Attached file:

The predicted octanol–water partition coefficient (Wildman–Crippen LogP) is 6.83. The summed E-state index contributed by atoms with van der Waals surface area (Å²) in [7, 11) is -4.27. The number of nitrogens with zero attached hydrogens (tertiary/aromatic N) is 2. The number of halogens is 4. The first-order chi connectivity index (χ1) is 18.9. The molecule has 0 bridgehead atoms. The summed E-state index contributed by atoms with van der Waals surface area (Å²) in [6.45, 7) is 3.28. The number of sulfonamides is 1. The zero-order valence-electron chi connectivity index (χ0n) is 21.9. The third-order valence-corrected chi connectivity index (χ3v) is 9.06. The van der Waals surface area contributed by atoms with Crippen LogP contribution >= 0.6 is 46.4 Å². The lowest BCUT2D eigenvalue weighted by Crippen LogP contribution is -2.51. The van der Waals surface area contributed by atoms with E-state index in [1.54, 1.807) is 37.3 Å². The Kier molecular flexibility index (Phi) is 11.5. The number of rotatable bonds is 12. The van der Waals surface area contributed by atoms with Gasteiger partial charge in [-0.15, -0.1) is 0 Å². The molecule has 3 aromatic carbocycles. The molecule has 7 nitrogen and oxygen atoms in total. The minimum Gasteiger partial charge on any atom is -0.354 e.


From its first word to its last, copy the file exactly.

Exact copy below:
The predicted octanol–water partition coefficient (Wildman–Crippen LogP) is 6.83. The summed E-state index contributed by atoms with van der Waals surface area (Å²) in [7, 11) is -4.27. The number of nitrogens with zero attached hydrogens (tertiary/aromatic N) is 2. The number of halogens is 4. The first-order chi connectivity index (χ1) is 18.9. The molecule has 0 bridgehead atoms. The summed E-state index contributed by atoms with van der Waals surface area (Å²) in [6.45, 7) is 3.28. The number of sulfonamides is 1. The zero-order valence-electron chi connectivity index (χ0n) is 21.9. The third-order valence-corrected chi connectivity index (χ3v) is 9.06. The van der Waals surface area contributed by atoms with Crippen LogP contribution >= 0.6 is 46.4 Å². The lowest BCUT2D eigenvalue weighted by Crippen LogP contribution is -2.51. The van der Waals surface area contributed by atoms with E-state index in [1.54, 1.807) is 37.3 Å². The Kier molecular flexibility index (Phi) is 11.5. The number of rotatable bonds is 12. The van der Waals surface area contributed by atoms with Gasteiger partial charge in [-0.15, -0.1) is 0 Å². The molecule has 3 aromatic carbocycles. The molecule has 7 nitrogen and oxygen atoms in total. The minimum Gasteiger partial charge on any atom is -0.354 e.